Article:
World War II
Nevertheless, the Admiralty Islands were of great strategic importance and in January 1944 the Allies moved to recapture them. This was achieved by mid-April with only small scattered parties of Japanese remaining.
The recapture of the Admiralty Islands left the way clear for the Americans to develop Seeadler Harbour, a natural harbour protected by a barrier reef and 11 smaller islands. Some $2.6 million was invested by the US on development that included constructing additional airfields, roads, power plants, water reticulation, fuel and ammunition storages, a headquarters, barracks, a communications centre, post office, and a 1000 bed hospital supplemented by three smaller facilities. Extensive wharfage and landing stages were constructed along with workshops and other support facilities along the foreshore including floatplane repair facilities. Within the harbour, floating docks, some capable of accepting battleships, were added to provide additional battle damage and repair capability.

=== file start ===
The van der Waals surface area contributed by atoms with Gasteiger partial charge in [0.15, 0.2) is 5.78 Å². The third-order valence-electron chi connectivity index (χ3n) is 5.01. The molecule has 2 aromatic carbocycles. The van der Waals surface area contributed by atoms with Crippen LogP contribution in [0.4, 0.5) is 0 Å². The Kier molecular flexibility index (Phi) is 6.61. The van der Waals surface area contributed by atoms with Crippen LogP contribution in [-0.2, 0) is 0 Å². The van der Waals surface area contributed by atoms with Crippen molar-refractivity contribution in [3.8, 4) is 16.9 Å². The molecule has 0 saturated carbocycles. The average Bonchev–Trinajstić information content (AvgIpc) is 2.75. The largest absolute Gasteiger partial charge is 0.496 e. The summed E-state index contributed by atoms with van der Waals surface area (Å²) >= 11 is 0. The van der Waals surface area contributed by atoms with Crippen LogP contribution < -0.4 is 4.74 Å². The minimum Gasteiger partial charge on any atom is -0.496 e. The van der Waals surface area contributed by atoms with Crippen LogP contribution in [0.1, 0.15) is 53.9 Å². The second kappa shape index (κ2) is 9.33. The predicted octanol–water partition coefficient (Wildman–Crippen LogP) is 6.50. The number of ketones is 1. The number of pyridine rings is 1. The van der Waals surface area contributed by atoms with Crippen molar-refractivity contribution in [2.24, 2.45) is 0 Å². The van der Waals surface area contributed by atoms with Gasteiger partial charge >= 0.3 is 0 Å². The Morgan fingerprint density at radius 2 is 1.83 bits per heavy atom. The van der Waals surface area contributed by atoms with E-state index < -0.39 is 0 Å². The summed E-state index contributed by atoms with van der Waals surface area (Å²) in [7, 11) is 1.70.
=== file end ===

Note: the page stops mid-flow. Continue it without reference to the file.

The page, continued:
Towards the end of the war Manus Island had become one of the largest US bases in the Pacific and it was a critical staging point for the Allied attack to liberate the Philippines. On 11 October 1944 more than 200 ships could be found at anchor in Seeadler Harbour including: 6 battleships, 20 aircraft carriers, 9 cruisers, 42 destroyers, 3 submarines, 42 destroyer escorts; and 85 auxiliaries.
In 1949 the RAN moved from its existing base at Dreger to establish an advanced naval base at Lombrum Point on Los Negros Island. The facility commissioned as HMAS Seeadler on 1 January 1950. However, the name Seeadler, meaning ‘sea eagle,’ had links with German Imperialism which was considered an inappropriate name for a RAN shore establishment. Consequently the name was changed to Tarangau, a word native to that region with the same meaning, and that used at the former depot at Dreger Harbour. On 1 April 1950 the base officially recommissioned as HMAS Tarangau.